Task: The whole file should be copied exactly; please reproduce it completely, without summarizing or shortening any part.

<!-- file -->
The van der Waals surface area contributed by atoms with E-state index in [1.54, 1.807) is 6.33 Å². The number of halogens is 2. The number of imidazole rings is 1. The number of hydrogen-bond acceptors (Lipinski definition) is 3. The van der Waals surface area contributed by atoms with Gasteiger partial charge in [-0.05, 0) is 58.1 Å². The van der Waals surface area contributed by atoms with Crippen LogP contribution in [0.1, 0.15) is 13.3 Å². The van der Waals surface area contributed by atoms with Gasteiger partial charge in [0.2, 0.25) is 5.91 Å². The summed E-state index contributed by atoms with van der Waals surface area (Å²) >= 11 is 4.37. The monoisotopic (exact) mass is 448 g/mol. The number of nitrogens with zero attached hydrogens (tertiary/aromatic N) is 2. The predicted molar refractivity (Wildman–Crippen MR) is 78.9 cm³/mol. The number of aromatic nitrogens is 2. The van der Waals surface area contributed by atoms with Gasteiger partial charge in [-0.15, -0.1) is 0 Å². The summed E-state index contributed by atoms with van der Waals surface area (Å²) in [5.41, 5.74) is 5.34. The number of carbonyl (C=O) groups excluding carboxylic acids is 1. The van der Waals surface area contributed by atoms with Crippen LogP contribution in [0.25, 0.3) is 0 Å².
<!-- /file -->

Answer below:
The van der Waals surface area contributed by atoms with E-state index in [1.54, 1.807) is 6.33 Å². The number of halogens is 2. The number of imidazole rings is 1. The number of hydrogen-bond acceptors (Lipinski definition) is 3. The van der Waals surface area contributed by atoms with Gasteiger partial charge in [-0.05, 0) is 58.1 Å². The van der Waals surface area contributed by atoms with Crippen LogP contribution in [0.1, 0.15) is 13.3 Å². The van der Waals surface area contributed by atoms with Gasteiger partial charge in [0.2, 0.25) is 5.91 Å². The summed E-state index contributed by atoms with van der Waals surface area (Å²) >= 11 is 4.37. The monoisotopic (exact) mass is 448 g/mol. The number of nitrogens with zero attached hydrogens (tertiary/aromatic N) is 2. The predicted molar refractivity (Wildman–Crippen MR) is 78.9 cm³/mol. The number of aromatic nitrogens is 2. The van der Waals surface area contributed by atoms with Gasteiger partial charge in [-0.15, -0.1) is 0 Å². The summed E-state index contributed by atoms with van der Waals surface area (Å²) in [5.41, 5.74) is 5.34. The number of carbonyl (C=O) groups excluding carboxylic acids is 1. The van der Waals surface area contributed by atoms with Crippen LogP contribution in [0.25, 0.3) is 0 Å².